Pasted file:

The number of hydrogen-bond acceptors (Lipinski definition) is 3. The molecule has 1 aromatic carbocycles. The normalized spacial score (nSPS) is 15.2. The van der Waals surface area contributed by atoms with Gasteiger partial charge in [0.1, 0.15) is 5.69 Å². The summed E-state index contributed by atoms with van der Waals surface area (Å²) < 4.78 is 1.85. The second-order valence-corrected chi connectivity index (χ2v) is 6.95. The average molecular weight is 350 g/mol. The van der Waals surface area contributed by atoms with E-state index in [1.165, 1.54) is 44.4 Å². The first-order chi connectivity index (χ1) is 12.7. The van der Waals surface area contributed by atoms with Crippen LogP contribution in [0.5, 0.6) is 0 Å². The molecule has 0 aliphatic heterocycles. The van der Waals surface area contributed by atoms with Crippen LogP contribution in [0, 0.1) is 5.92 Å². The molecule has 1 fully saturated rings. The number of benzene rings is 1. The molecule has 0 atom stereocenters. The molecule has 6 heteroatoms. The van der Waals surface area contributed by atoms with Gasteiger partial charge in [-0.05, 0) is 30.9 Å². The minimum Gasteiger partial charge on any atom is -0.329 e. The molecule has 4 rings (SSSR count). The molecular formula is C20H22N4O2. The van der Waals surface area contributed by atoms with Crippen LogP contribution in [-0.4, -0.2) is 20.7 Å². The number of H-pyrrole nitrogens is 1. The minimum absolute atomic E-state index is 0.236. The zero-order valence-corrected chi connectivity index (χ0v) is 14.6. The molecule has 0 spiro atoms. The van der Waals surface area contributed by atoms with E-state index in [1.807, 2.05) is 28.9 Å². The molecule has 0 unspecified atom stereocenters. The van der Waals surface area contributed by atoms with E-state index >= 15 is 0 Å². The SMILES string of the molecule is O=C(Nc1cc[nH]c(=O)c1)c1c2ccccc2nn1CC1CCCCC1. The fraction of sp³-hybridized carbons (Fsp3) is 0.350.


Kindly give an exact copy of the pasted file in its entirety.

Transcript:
The number of hydrogen-bond acceptors (Lipinski definition) is 3. The molecule has 1 aromatic carbocycles. The normalized spacial score (nSPS) is 15.2. The van der Waals surface area contributed by atoms with Gasteiger partial charge in [0.1, 0.15) is 5.69 Å². The summed E-state index contributed by atoms with van der Waals surface area (Å²) < 4.78 is 1.85. The second-order valence-corrected chi connectivity index (χ2v) is 6.95. The average molecular weight is 350 g/mol. The van der Waals surface area contributed by atoms with E-state index in [1.165, 1.54) is 44.4 Å². The first-order chi connectivity index (χ1) is 12.7. The van der Waals surface area contributed by atoms with Crippen LogP contribution in [0.5, 0.6) is 0 Å². The molecule has 0 aliphatic heterocycles. The van der Waals surface area contributed by atoms with Crippen LogP contribution in [0, 0.1) is 5.92 Å². The molecule has 1 fully saturated rings. The number of benzene rings is 1. The molecule has 0 atom stereocenters. The molecule has 6 heteroatoms. The van der Waals surface area contributed by atoms with Gasteiger partial charge in [-0.05, 0) is 30.9 Å². The minimum Gasteiger partial charge on any atom is -0.329 e. The molecule has 4 rings (SSSR count). The molecular formula is C20H22N4O2. The van der Waals surface area contributed by atoms with Crippen LogP contribution in [-0.4, -0.2) is 20.7 Å². The number of H-pyrrole nitrogens is 1. The minimum absolute atomic E-state index is 0.236. The zero-order valence-corrected chi connectivity index (χ0v) is 14.6. The molecule has 0 spiro atoms. The van der Waals surface area contributed by atoms with E-state index in [1.807, 2.05) is 28.9 Å². The molecule has 0 unspecified atom stereocenters. The van der Waals surface area contributed by atoms with E-state index >= 15 is 0 Å². The SMILES string of the molecule is O=C(Nc1cc[nH]c(=O)c1)c1c2ccccc2nn1CC1CCCCC1. The fraction of sp³-hybridized carbons (Fsp3) is 0.350.